Public vs. Private Clouds - Comparison

Posted by Mark Teter, Chief Technology Officer
February 6, 2011

Cloud computing and cloud computing solutions are still fairly new as technology trends go. Each deployment option has its own benefits and subsequent drawbacks. But in certain situations, the benefits can outweigh the risks. Like any technology adoption, you need to determine the right situation for the solution, and then weigh the risks against the rewards.

First, let’s take a quick look at three of the most common cloud computing options.

Private Cloud Computing - When building a private cloud computing solution, you’ll supply your own hardware, and likely co-locate it at a data center. Unlike a public cloud, your data sits protected behind a firewall, so your data exposure is controlled by you. You can scale your cloud by adding hardware (another server) and expanding the architecture with additional capacity. It is typically on-premise or within the walls of your data center provider.

Public Cloud Computing - With a public cloud computing solution, you’ll be connecting via the Internet to a third-party hosted computing environment and pay on a monthly basis – usually per GB and based on bandwidth usage. Scaling is easy since the hardware and infrastructure is managed by the provider. However, your data resides in a public resource, so security measures will be determined by the provider, thus the need to choose your cloud provider carefully and how you plan on using the cloud. Public clouds are most often off-premise or possibly on-premise within the organization.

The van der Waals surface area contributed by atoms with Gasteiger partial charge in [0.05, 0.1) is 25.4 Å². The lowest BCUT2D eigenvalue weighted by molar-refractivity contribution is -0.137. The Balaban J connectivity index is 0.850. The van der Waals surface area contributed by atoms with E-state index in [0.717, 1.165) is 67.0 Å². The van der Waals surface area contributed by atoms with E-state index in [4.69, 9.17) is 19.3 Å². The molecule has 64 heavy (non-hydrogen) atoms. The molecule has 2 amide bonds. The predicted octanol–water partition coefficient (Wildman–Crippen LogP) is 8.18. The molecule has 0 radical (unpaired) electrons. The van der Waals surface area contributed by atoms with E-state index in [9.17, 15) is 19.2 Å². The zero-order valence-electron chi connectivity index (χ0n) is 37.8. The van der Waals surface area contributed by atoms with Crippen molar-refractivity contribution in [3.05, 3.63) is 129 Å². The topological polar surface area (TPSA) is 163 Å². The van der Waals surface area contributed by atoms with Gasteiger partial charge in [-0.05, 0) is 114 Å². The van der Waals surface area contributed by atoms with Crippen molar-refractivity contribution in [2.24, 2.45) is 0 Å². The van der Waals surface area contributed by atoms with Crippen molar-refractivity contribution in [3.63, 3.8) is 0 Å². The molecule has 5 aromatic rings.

Hybrid Cloud Computing - A hybrid cloud is just that, a combination of public and private cloud computing environments, where some data resides in the private cloud environment and some – perhaps less sensitive data – resides in the public cloud. Hybrid clouds are usually a combination of on- and off-premise.

In determining which type of cloud computing solution is right for you – public (Amazon EC2 in this comparison) and private (co-located data center) we put together a chart to help in considering a variety of factors. This comparison chart is by no means comprehensive, but can help determining some of the advantages and disadvantages that public and private cloud computing solutions offer. A hybrid cloud computing environment combines advantages and may be the right solution for you.

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About Mark Teter Before he retired from ASG in 2013, Mark Teter was Chief Technology Officer (CTO) and the author of 'Paradigm Shift: Seven Keys of Highly successful Linux and Open Source Adoptions.' As CTO, Mark regularly advised IT organizations, vendors, and government agencies, and he frequently conducted seminars and training programs.

Filed Under: Cloud Computing

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